Sunday, 18 June 2017

Connecting love

I often find that when I begin a quilt I don't necessarily know who it might be for. Instead, as I continue to create it, a person comes to mind for whom the quilt seems appropriate.
I don't often name quilts either, but I thought this one needed a name. I have a friend who has been a minister (now retired) and was a great source of support, resource and voice of experience to many other ministers. So when I thought this quilt might be for him and his wife, it seemed fitting that I did most of the quilt on the 'cross' that appeared when the blocks were joined. He has connected with so many people across Australia and beyond, that the connecting shapes seemed appropriate too. But cross connections doesn't seem like a great name for a quilt. And I think its really concern or love for others that is at the heart of this man's ministry. His wife has final stages of cancer, and so 'Connecting Love' also seemed appropriate on that score.

I managed to get a shot of the quilt just as the light was dimming. You need to get a close up to see the quilting. I did have fun doing various things in the cross sections. 
The back tends to look as though its puckering, but I think that's more the way its draped over the balcony. It seems to sit nice and flat when its horizontal. 

So just binding and label to add tonight and then I hope to mail it off tomorrow. 

Quilt Stats:

Size: 52½" x 62½"
Wadding: Cotton/poly blend
Thread: Rasant 

Until next time,

Monday, 12 June 2017

What's Up Pussycat?

I've heard it said that people are either dog people or cat people. I guess if that's so, then I'm a dog person. My sister-in-law, however, does not fit the saying - she has 2 dogs and 3 cats. So when I saw some Michael Miller fabric with cats on it, I thought of her, with her birthday this month.

These were fun to make. I had the other fabrics in my stash and the organic (sounds so much better than free-range or wandering which is what I think of) quilting works well for placemats. I began by thinking I might go around the cats - as cats prefer people to do! But in the end the lines won over.
While the fabric calls these Siamese cats, I think my sister-in-law's may be Burmese. When I look after my niece (a very cute 18 month old) one of the cats comes and sits beside me as I read and my niece naps. So I wonder if the cat doesn't realise I'm a dog person):

I realised that I don't often use the varied stitches that are available on my machine - its mostly a hard working piecing and quilting machine. So I thought on the binding I'd try one of the many shapes. I chose hearts (because my sister-in-law will like those) but once on I thought they looked a little like cats paws or even cats ears. I also used a thin flange (?) or piping around the binding - mostly because I was concerned I would run out of the black, but also because it does tie in with the light brown that I'd used in the mats.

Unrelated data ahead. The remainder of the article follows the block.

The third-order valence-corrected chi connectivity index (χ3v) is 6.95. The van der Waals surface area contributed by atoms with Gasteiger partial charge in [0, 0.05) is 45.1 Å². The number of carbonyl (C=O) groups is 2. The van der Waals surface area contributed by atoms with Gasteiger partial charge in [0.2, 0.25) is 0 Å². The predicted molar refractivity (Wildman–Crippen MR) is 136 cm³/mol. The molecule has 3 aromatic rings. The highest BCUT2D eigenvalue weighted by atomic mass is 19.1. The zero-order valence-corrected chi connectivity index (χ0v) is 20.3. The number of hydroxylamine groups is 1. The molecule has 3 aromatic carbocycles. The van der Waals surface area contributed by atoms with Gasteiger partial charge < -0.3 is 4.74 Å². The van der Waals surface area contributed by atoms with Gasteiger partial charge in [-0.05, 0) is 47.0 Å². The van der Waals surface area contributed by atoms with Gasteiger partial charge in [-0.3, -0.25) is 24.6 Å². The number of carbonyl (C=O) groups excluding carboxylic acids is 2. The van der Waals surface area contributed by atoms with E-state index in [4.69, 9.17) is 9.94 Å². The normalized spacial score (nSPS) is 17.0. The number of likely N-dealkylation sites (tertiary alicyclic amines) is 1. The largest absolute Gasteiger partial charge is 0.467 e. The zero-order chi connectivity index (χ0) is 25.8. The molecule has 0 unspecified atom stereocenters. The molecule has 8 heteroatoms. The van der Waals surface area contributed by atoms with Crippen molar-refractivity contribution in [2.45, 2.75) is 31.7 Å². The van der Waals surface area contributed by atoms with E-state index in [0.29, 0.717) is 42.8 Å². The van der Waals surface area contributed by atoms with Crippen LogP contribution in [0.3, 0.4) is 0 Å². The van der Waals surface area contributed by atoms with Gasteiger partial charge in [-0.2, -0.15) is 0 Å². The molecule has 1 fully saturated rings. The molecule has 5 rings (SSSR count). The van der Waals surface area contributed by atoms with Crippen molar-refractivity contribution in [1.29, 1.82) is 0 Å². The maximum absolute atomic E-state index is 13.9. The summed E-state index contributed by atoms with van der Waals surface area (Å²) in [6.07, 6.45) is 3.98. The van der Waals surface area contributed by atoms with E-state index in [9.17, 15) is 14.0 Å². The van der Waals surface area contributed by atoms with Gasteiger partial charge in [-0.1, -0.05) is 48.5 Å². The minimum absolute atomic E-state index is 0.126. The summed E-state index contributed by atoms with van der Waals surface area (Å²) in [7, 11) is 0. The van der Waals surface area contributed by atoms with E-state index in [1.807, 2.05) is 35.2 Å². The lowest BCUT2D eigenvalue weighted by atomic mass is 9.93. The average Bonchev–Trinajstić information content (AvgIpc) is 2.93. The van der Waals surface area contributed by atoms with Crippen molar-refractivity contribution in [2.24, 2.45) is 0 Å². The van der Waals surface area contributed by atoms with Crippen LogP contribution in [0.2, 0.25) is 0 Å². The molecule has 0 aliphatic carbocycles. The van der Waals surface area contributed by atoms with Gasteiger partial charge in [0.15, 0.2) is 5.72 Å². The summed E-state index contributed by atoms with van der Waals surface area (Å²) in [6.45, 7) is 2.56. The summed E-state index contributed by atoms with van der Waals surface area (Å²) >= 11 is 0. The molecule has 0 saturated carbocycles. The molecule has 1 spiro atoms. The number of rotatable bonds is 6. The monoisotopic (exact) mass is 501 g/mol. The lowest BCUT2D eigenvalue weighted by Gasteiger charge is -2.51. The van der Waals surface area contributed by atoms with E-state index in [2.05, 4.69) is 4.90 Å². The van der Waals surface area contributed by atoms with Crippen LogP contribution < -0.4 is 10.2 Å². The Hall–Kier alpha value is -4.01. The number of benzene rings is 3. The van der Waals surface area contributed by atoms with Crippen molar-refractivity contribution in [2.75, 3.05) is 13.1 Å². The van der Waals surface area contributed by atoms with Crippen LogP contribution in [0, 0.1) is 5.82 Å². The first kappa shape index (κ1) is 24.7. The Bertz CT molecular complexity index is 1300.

The backing is just a light beige - could be a change from the cats.
So now I'm looking forward to passing then on as a gift on Wednesday. One squirrel less to chase.

Until next time,

Thursday, 8 June 2017

Quilting in progress

Our small craft group (around a dozen women who began a couple of years ago with pretty much NO sewing experience and are now making quilts) went to our State's annual Craft show and thoroughly enjoyed seeing the beautiful quilts on show, as well as the various stalls, machine displays etc.

One of the workshops had someone speaking about free-motion quilting and giving some great tips. One that I took away was to put 2 small door wedges beneath my machine to tilt it to give better vision of what is beneath the needle. While she suggested putting the wedges at the back of the machine, I found it more helpful to put mine at the front as that helped with the arm of my machine being a little bulky. I love my Janome S3 for free-motion and the tilting just gives me that bit of extra vision.

So I'm working on this one:

While this photo shows the quilt more generally, the parts that I have quilted are the cross type shapes in the background/neutral fabric. 
This closer up of a couple shows more clearly what I'm doing - having fun once I've drawn around a template I made up. Its shadowing one half inch in from the 'in the ditch' sewn first of all. 

I'm doing various patterns - triangles, some ribbon candy, simple stipple etc in some of the half inch sections and leaving a couple vacant so that they stand out. 
I always take some time to figure out how or what to quilt on a quilt and this one has been waiting for a while as I considered various options. This one is a good mixture of manageable and fun to do. 
It's likely to be a gift for someone I know who is sadly in final stages of cancer. I hope that it brings some small comfort to her and her husband as they face life's journey. 

I intend to get it finished within the next week at most and mail it off. 
Then on to others that are waiting in the wings. 

Until next time,

Monday, 29 May 2017

Two at once

Having completed quilting one quilt, having 2 that are ready sandwiched and pinned up, I really ought to get on and quilt them next, but....
Sometimes piecing is just fun. I like to see what fabrics will look like alongside others and which colours will play nicely.
So I've ended up doing two things at the same time. I began with these churn dash blocks:

I'd seen a pattern quite a while ago from Denise Russart Barn Dance 2016. It looked like fun, different sized blocks and scrappy colours - just my thing. So I began some of those. Here's one with a small one inside it - appeals to me.

But as people have commented, sometimes those squirrels just distract us and take us off on another tangent. So I also saw a simplified log cabin type block that also looked great from Tanya's blog (thanks Tanya). And I really want to use up some scraps, so they looked like a great pattern with some 2 and half inch strips and some narrower cream pieces around the edge. I know I have bits of cream around the place, so off I went.
These are quite low volume so I'll have to be careful as I go to make sure I select similar. Some of those greens and one of the mauve already look louder than the rest but I'm hoping when all the blocks get together they'll be Ok. As you can see from this single block, it has the quadrants to make it up but the 2 and half inch colour pieces mean that it goes together really quickly. 
So that's how my week is beginning. We'll see what I get to by the end of it. 
We have a long weekend coming up here towards the end of the week though so we're doing our 4 and half hour drive to our holiday place. That takes up a chunk of time, but hopefully once we're there I can make use of my quilting table down there. 
For all of you in the U.S. Happy Memorial Day.